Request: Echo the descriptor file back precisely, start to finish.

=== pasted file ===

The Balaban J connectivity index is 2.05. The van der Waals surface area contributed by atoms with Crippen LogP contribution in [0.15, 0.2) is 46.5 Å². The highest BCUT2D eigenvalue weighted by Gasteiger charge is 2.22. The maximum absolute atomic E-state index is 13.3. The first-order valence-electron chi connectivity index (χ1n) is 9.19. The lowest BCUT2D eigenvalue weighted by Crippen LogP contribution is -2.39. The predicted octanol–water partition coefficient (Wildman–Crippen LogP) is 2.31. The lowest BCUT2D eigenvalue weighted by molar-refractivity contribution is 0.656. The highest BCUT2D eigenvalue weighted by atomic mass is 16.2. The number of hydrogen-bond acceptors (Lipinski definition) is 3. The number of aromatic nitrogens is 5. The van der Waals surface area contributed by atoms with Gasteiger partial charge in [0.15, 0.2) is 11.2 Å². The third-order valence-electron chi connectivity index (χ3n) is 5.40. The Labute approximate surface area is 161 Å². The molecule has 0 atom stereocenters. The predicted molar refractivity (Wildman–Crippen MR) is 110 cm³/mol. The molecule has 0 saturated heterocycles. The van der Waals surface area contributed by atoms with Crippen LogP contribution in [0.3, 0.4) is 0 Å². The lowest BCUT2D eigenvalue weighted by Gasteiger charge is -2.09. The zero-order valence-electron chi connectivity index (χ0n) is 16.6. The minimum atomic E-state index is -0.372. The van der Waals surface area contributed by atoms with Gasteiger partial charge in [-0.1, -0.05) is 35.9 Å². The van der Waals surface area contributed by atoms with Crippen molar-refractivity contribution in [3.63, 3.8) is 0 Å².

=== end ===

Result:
The Balaban J connectivity index is 2.05. The van der Waals surface area contributed by atoms with Crippen LogP contribution in [0.15, 0.2) is 46.5 Å². The highest BCUT2D eigenvalue weighted by Gasteiger charge is 2.22. The maximum absolute atomic E-state index is 13.3. The first-order valence-electron chi connectivity index (χ1n) is 9.19. The lowest BCUT2D eigenvalue weighted by Crippen LogP contribution is -2.39. The predicted octanol–water partition coefficient (Wildman–Crippen LogP) is 2.31. The lowest BCUT2D eigenvalue weighted by molar-refractivity contribution is 0.656. The highest BCUT2D eigenvalue weighted by atomic mass is 16.2. The number of hydrogen-bond acceptors (Lipinski definition) is 3. The number of aromatic nitrogens is 5. The van der Waals surface area contributed by atoms with Gasteiger partial charge in [0.15, 0.2) is 11.2 Å². The third-order valence-electron chi connectivity index (χ3n) is 5.40. The Labute approximate surface area is 161 Å². The molecule has 0 atom stereocenters. The predicted molar refractivity (Wildman–Crippen MR) is 110 cm³/mol. The molecule has 0 saturated heterocycles. The van der Waals surface area contributed by atoms with Crippen LogP contribution in [0.3, 0.4) is 0 Å². The lowest BCUT2D eigenvalue weighted by Gasteiger charge is -2.09. The zero-order valence-electron chi connectivity index (χ0n) is 16.6. The minimum atomic E-state index is -0.372. The van der Waals surface area contributed by atoms with Gasteiger partial charge in [-0.1, -0.05) is 35.9 Å². The van der Waals surface area contributed by atoms with Crippen molar-refractivity contribution in [3.63, 3.8) is 0 Å².